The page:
Web Developer's Journal: XML By Example [Book Review]Mar 22, 2000, 23:42 (1 Talkback[s])
(Other stories by Hans C. Arents)
By Hans C. Arents, Web Developer's Journal
XML (EXtensible Markup Language) is widely seen as the key enabling technology for the next phase in the evolution of the Internet. All the new breakthrough Internet technologies such as business-to-business e-commerce data exchange (BizTalk) or wireless Web access from digital mobile phones (WAP) are based on the use of XML. As a result there is a lot of excitement and hype surrounding XML, leading to an avalanche of good (and not-so-good) XML books.
These XML books range from excellent introductory books like XML: A Primer or Teach Yourself XML in 21 Days to essential reference works like the XML Bible or Professional XML. The recently released XML by Example by Benoît Marchal sits somewhere in the middle, providing you with just the right amount of information to get you immediately started developing XML solutions, but still offering you enough background information to see the big picture behind XML and its related standards.
A Useful Focus On Practical XML
Most XML books seem to suffer from the same shortcoming: they're full of dry theory on XML and its related standards, but they're lacking in clear, practical examples on precisely how to use this exciting technology. The by Example series of books by Que has always advocated taking a hands-on approach, by not just talking about concepts, but also offering the developer working examples of those concepts in real use. XML is full of very powerful, but also pretty abstract concepts, so it is certainly necessary to illustrate the power of XML by working code that a developer can try to understand and immediately use.
The first four chapters provide a gentle introduction to XML. In contrast to most books on XML, not too much time is spent on discussing XML's roots in SGML (Standard Generalized Markup Language), but Marchal still makes very clear the defining characteristics of XML, inherited from XML: its focus on separating content from structure and presentation, the importance it attaches to syntactical correctness and structural validation, the attention it devotes to truly capturing the meaning and purpose of data, etc.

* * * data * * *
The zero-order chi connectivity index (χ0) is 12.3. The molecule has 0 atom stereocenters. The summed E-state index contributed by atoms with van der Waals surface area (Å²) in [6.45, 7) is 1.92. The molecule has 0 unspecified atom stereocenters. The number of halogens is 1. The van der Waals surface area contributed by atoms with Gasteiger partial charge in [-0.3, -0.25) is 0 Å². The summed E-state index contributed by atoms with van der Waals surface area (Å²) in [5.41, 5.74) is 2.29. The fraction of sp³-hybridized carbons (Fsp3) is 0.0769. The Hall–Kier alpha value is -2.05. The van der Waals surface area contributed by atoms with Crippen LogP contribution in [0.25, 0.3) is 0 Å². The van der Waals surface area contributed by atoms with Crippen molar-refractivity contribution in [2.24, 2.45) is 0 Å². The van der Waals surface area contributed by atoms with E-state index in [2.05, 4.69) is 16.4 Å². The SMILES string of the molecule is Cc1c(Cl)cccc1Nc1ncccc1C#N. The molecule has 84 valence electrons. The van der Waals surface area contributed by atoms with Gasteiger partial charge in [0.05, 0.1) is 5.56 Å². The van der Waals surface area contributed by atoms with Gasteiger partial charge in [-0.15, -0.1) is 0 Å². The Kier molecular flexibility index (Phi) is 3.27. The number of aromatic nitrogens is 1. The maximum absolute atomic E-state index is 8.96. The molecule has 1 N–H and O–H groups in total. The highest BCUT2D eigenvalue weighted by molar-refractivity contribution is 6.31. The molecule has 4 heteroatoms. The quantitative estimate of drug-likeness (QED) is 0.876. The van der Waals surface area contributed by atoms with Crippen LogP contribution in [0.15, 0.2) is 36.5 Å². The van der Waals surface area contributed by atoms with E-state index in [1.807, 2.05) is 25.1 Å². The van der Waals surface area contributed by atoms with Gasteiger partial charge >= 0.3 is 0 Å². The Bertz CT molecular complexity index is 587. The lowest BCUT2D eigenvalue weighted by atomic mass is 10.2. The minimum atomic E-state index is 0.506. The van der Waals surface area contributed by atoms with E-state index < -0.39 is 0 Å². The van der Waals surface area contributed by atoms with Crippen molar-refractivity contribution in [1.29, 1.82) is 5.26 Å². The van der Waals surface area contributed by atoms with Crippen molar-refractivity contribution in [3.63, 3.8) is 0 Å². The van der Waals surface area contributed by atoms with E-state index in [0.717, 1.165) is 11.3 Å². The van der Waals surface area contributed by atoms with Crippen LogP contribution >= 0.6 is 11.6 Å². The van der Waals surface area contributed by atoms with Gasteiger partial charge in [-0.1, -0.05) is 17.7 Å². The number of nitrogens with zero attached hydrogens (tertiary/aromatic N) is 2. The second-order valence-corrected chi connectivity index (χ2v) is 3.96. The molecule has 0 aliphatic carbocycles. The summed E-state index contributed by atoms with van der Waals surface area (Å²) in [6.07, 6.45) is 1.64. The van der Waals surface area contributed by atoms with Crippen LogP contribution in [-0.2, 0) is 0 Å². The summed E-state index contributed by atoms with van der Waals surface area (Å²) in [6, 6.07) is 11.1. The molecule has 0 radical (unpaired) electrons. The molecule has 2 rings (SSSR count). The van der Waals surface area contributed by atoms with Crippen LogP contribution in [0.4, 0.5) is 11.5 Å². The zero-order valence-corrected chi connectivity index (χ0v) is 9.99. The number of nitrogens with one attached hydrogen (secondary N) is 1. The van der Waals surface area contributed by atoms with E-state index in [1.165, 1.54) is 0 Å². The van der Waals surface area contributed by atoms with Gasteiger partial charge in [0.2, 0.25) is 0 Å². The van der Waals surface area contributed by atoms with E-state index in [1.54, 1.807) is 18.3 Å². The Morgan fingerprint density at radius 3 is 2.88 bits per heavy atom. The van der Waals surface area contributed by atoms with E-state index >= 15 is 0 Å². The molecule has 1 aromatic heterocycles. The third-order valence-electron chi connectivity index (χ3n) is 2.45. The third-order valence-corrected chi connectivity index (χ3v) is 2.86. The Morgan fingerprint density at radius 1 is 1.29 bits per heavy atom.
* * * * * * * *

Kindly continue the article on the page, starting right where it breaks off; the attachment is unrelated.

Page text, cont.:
From the very beginning, the author correctly argues that XML is not only well suited for document applications but also for data applications, since XML basically makes the distinction between documents and data irrelevant. Both become information that can now be exploited as well by humans as by programs. The first chapter also provides a whirlwind overview of the whole alphabet soup of XML related standards (XML Namespaces, XML Schemas, XSL, XLink and XPointer, DOM and SAX), and briefly discusses the different categories of XML processing software (browsers, editors, parsers and convertors, for a complete overview see XMLsoftware).
The second chapter delves right into the hart of the matter, discussing the syntax of XML, starting with some simple examples, highlighting common errors and pitfalls and ending with some frequently asked questions on XML syntax. For a more comprehensive syntax overview you may also want to consider buying the XML Pocket Reference by Robert Eckstein, which serves as handy companion when you're writing code, or the second edition of The XML Companion by Neil Bradley.
The third chapter teaches how to model XML documents and data using DTDs (Document Type Definitions), and also discusses how the W3C is now working on XML Schemas as an alternative to DTDs (in order to address a DTD's major shortcomings when it comes to modeling data). This chapter is clearly the most abstract one in the whole book, but since DTDs are such an essential part of what makes XML perform its magic, you'll have to get through it one way or another.
Fortunately, Marchal succeeds in clearly illustrating each key DTD concept by offering some well-choosen examples. If after reading this chapter you suddenly can't get enough of DTDs, I suggest you study them in-depth by reading the excellent Inside XML DTDs by Simon St. Laurent, et al., which discusses in great detail a number of important industry-standard DTDs. The fourth chapter discusses how XML namespaces (basically a way of uniquely prefixing XML tags so that one can avoid name clashes) help to manage XML extensibility.